View Tamara Jansen Profile
Mr. Speaker, I am not sure that Mr. Trudeau will be the one who actually goes down in the books of history for the child tax benefit. I know I have children, and I was very grateful to benefit from the child tax credit.
I am curious to know if the member truly thinks the Prime Minister will go into the books of history for this?
View Anthony Rota Profile
Lib. (ON)
I want to remind everyone that we are not to use names. The hon. member caught herself, but it is a good learning opportunity for everyone else in the chamber as well, that we do not name someone by his or her name but by the position he or she holds in the chamber.
View John McKay Profile
Lib. (ON)
Mr. Speaker, as I said at the beginning of my speech, elections have a lot of non-substantial issues and some substantial issues. I rather hoped we could stay on the substantial issues.
After all is said and done, historians will record that the Prime Minister consolidated all the benefits that accrued to families and to children, wrapped them into one very significant program, and that significant program has alleviated massive amounts of child poverty across the country. Most significant, the number one riding in Canada for the reduction of child poverty is Scarborough—Guildwood. For Scarborough—Guildwood, the Prime Minister will be, presently and historically, remembered as having initiated a very significant program.
View Rachel Blaney Profile
Mr. Speaker, I was really disappointed not to see something specific about the plight of wild salmon in the throne speech. In my riding, a lot of jobs have been lost due to some of the challenges we face with respect to wild salmon.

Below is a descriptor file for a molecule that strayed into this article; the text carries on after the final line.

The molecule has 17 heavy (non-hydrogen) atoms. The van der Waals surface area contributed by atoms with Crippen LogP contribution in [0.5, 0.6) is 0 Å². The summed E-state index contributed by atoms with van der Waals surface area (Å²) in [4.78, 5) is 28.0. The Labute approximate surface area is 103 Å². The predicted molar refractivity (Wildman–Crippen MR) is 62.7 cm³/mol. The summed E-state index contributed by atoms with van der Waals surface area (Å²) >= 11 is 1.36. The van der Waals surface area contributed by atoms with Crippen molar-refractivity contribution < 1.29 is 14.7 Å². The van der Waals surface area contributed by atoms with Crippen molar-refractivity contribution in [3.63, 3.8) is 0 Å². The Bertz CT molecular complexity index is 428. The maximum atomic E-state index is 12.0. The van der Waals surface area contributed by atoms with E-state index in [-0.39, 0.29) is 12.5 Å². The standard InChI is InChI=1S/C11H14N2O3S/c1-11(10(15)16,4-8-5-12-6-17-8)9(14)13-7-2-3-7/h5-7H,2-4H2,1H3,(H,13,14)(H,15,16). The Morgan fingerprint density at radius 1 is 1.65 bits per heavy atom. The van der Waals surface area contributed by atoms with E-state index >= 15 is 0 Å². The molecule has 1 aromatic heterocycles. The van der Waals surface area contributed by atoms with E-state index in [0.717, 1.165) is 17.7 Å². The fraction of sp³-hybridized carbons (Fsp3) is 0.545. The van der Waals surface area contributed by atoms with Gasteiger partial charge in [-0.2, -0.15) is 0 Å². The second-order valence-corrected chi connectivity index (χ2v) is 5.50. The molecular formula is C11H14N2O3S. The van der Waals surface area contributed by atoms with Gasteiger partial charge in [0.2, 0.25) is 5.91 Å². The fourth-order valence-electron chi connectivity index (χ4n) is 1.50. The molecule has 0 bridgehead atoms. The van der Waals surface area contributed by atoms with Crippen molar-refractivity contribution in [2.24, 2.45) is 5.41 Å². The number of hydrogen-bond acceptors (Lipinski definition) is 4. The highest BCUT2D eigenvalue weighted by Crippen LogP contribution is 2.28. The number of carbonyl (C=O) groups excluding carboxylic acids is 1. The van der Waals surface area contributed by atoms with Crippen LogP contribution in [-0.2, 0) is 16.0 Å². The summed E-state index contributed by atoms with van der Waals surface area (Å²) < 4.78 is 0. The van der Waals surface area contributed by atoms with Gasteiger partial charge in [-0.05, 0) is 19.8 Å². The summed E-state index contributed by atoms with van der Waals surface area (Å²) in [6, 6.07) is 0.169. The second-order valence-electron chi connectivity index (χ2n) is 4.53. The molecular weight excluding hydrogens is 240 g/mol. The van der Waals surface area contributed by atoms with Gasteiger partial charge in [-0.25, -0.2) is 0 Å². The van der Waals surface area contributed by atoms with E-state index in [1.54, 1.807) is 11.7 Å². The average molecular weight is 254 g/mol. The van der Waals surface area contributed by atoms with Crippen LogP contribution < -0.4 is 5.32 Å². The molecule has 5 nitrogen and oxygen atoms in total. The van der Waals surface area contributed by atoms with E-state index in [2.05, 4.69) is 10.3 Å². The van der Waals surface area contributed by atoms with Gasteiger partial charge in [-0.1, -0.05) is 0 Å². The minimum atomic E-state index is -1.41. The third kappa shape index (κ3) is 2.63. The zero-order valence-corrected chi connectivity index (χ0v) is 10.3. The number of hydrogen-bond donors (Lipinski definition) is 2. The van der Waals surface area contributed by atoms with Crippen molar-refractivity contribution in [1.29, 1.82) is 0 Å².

One of the biggest frustrations across the board for so many stakeholder groups is the lack of meaningful conversation and consultation. There is a need for a comprehensive plan.
Could the member tell us if that comprehensive plan is coming and is that a priority for the government like it is for the residents of North Island—Powell River?
View John McKay Profile
Lib. (ON)
Mr. Speaker, I have nothing but sympathy and concern for people who suffer job losses.
I understand the issue of alienation. For many years, Ontario was not doing all that well. The riding of Scarborough—Guildwood was not doing all that well. However, things have sort of turned around.
If the conversation was not initiated during the election, the appointment of the Deputy Prime Minister shows a real willingness on the part of the Prime Minister to engage.
Canadians need to know that there is a framework in place for the hon. member's riding, Scarborough—Guildwood and every riding. That framework is in effect a minimum annual income protection for families, as I set out in my speech when I talked about the Canada child benefit.
View Marilène Gill Profile
View Marilène Gill Profile
2019-12-13 10:28 [p.447]
Mr. Speaker, I would like to thank the people of Manicouagan for returning me to the House with a solid vote of confidence. I can assure them that I will serve them well and with integrity.
I have a question for my hon. colleague from Scarborough—Guildwood about an issue that affects the people of my riding. We have heard a lot about equality, about how to help people escape poverty, about development and about all the positive impacts of certain measures.
Employment insurance is a very important issue for the Bloc Québécois, but it did not come up in the throne speech. This week, we talked about sickness benefits, which are very important, vital even, no pun intended and no disrespect to people with serious illnesses. The same goes for people in seasonal jobs, such as in fisheries, tourism and forestry. Where I am from, entire communities are in jeopardy. Population drain is a real threat, and my riding is in danger.